Project Title

Functions and organization of pointing by humans, and dogs’ responses, during dog-human play between familiar and unfamiliar players

Department

Psychology

Abstract

Although much research focuses on human index finger pointing to hidden items for dogs in experimental settings, there is little research about human pointing in naturalistic interactions. We examined human pointing to dogs during 62 dog-human play interactions, spanning 4.8 hours of videotape. Participants were 26 humans and 27 dogs. Humans played with their own dog(s) and, almost always, an unfamiliar dog. Seventeen people (16 players and one passerby) pointed for 20 dogs a total of 101 times (once with a foot) during 26 interactions. Most (49.5%) points were toward an object (almost always a ball), to direct attention or action toward the object; 36.6% were to the ground in front of the (almost always familiar) pointer, directing the dog to come, and/or drop a ball the dog held, here; 10.9% directed the dog toward the designated player and/or play area; and 3.0% directed the dog to move away from a ball the dog had dropped. Humans almost always pointed such that the dog could see the point, and pointed more frequently with their own dog than with an unfamiliar dog. Dogs responded appropriately to only 23% of the points, more often for points to the ground (to drop a ball) than for points to objects (to get the objects). The proportion of dogs responding appropriately to points was similar for both owners and strangers. Some dogs resisted responding to human gestural commands. Whether or not animals in other pointing studies resist human pointing requires examination.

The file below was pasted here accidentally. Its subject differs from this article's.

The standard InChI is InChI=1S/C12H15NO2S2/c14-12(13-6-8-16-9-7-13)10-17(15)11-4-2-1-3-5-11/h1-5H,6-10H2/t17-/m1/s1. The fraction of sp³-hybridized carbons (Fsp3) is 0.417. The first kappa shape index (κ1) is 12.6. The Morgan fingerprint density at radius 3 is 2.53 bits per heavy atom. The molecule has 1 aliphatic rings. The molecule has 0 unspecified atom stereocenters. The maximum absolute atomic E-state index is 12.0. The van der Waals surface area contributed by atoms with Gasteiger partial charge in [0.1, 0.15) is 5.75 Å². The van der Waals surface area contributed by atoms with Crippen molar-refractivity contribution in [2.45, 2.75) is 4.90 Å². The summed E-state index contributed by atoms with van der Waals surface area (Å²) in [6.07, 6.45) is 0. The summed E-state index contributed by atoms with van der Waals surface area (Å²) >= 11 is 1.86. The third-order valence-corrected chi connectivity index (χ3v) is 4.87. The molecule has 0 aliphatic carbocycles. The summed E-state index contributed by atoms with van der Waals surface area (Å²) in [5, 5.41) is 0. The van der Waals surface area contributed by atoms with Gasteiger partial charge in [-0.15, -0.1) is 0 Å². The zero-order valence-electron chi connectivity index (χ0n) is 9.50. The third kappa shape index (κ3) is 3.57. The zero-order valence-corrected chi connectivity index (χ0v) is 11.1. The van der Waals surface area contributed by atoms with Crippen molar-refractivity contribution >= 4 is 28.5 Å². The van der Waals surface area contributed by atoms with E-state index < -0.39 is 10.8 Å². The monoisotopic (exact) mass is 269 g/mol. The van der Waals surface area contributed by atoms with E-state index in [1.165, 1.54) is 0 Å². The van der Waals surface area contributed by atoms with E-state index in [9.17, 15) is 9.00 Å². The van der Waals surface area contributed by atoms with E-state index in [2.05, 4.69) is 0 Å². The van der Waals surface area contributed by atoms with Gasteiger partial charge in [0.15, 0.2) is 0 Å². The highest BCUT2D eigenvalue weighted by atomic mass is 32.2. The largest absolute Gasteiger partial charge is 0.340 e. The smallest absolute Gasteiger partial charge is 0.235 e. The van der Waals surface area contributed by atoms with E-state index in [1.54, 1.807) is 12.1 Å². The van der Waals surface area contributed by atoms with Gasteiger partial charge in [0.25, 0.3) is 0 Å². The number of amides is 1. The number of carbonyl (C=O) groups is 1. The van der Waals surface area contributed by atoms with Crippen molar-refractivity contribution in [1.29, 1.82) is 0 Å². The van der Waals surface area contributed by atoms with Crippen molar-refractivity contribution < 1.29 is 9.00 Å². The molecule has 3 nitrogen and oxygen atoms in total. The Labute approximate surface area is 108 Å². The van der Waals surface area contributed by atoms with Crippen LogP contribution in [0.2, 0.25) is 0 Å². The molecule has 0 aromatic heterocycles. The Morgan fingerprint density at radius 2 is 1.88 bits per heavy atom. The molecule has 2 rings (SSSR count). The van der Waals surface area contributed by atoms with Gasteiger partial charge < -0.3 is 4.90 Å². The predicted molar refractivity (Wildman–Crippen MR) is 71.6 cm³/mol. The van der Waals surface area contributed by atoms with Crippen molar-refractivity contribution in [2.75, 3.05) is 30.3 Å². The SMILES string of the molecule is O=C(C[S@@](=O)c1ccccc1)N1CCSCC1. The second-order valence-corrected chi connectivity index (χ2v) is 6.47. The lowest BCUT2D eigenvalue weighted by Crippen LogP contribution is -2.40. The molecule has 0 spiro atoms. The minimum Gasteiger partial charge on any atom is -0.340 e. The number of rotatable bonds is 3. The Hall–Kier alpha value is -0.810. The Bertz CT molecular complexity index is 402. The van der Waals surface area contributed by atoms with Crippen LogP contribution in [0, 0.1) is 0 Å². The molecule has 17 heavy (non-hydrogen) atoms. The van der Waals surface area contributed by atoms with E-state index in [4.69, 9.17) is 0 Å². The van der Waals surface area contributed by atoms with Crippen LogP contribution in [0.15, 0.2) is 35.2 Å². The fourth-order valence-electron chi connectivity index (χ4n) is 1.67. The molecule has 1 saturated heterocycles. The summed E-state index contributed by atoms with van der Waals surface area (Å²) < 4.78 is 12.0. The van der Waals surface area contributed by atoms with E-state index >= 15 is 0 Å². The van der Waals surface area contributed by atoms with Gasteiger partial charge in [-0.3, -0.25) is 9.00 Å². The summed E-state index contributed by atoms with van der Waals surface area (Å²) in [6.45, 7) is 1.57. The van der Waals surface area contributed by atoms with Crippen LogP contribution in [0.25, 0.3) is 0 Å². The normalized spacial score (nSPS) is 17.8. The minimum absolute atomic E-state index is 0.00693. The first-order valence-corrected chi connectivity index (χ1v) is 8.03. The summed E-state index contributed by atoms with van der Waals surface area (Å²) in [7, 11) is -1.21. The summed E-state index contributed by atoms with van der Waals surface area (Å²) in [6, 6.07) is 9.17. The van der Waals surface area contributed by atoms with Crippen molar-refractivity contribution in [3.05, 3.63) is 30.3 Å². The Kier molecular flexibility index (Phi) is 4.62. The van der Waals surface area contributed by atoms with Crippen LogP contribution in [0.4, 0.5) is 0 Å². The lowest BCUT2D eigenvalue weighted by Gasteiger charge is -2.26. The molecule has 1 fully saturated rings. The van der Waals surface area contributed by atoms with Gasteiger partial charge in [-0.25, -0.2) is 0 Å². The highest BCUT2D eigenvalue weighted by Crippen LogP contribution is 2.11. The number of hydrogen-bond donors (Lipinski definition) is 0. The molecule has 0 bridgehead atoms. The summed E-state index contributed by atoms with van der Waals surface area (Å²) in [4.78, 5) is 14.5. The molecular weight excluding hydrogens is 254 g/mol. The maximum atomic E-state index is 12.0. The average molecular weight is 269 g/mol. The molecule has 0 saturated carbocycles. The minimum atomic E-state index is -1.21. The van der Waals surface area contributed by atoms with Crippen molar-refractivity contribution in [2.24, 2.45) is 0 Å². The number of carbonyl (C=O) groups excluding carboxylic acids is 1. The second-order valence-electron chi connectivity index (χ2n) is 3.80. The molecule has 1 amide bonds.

Presentation format

Poster

Poster Number

145

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Functions and organization of pointing by humans, and dogs’ responses, during dog-human play between familiar and unfamiliar players

Although much research focuses on human index finger pointing to hidden items for dogs in experimental settings, there is little research about human pointing in naturalistic interactions. We examined human pointing to dogs during 62 dog-human play interactions, spanning 4.8 hours of videotape. Participants were 26 humans and 27 dogs. Humans played with their own dog(s) and, almost always, an unfamiliar dog. Seventeen people (16 players and one passerby) pointed for 20 dogs a total of 101 times (once with a foot) during 26 interactions. Most (49.5%) points were toward an object (almost always a ball), to direct attention or action toward the object; 36.6% were to the ground in front of the (almost always familiar) pointer, directing the dog to come, and/or drop a ball the dog held, here; 10.9% directed the dog toward the designated player and/or play area; and 3.0% directed the dog to move away from a ball the dog had dropped. Humans almost always pointed such that the dog could see the point, and pointed more frequently with their own dog than with an unfamiliar dog. Dogs responded appropriately to only 23% of the points, more often for points to the ground (to drop a ball) than for points to objects (to get the objects). The proportion of dogs responding appropriately to points was similar for both owners and strangers. Some dogs resisted responding to human gestural commands. Whether or not animals in other pointing studies resist human pointing requires examination.